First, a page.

An experimental animal model of Huntington’s disease (HD) phenotype was induced with the mycotoxin 3-nitropropionic acid (3-NP) and was well characterized behaviorally, neurochemically, morphometrically, and histologically. Administration of 3-NP caused a decrease in prepulse inhibition (PPI) of the acoustic startle response, locomotor hyperactivity and/or hypoactivity, bilateral striatal lesions, brain oxidative stress, and decreased striatal gamma-aminobutyric acid (GABA) levels.
Taurine is a semi-essential beta-amino acid that has been shown to have both antioxidant and GABA-A agonistic activity. In this study, treatment with taurine (200 mg/kg daily for 3 days) before 3-NP administration reversed both the reduced PPI response and the locomotor underactivity caused by 3-NP injection.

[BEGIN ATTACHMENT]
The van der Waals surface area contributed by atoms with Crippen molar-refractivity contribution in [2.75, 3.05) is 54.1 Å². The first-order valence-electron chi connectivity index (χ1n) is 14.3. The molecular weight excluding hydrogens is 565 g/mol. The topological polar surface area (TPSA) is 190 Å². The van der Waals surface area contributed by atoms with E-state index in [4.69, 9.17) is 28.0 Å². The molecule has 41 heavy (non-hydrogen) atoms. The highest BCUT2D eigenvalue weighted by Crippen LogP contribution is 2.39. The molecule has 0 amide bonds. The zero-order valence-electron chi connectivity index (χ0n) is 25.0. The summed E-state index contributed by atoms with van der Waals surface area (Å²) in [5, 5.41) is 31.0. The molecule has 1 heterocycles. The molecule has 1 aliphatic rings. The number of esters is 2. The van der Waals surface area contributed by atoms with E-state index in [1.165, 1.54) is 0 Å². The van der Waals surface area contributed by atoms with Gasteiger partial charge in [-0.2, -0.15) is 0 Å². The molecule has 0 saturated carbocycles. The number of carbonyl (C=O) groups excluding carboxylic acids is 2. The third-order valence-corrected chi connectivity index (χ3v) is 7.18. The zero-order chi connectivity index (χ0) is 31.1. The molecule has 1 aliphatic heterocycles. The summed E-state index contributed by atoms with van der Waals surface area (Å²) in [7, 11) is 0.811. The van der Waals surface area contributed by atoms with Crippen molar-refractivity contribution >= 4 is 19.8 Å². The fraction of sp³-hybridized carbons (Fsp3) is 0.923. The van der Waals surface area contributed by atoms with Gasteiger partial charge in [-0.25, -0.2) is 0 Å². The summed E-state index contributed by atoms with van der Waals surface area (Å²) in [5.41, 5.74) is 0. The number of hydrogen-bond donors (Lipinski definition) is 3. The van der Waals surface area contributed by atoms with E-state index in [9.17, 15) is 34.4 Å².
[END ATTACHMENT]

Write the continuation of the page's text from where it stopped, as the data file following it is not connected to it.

Taurine pretreatment also caused an approximately 2-fold increase in GABA concentration compared with 3-NP-treated animals. In addition, taurine showed antioxidant activity against oxidative stress induced by 3-NP administration, as evidenced by reduced levels of striatal malondialdehyde (MDA) and increased levels of striatal glutathione (GSH). Histochemical examination of striatal tissue showed that prior administration of taurine before 3-NP challenge significantly increased succinate dehydrogenase (SDH) activity compared with 3-NP-treated animals. Histopathological examination further confirmed the neuroprotective effect of taurine in 3-NP-induced HD in rats.
In conclusion, taurine plays a neuroprotective role in the current HD paradigm, which is at least partly due to its indirect antioxidant effect and the agonistic effect of GABA.
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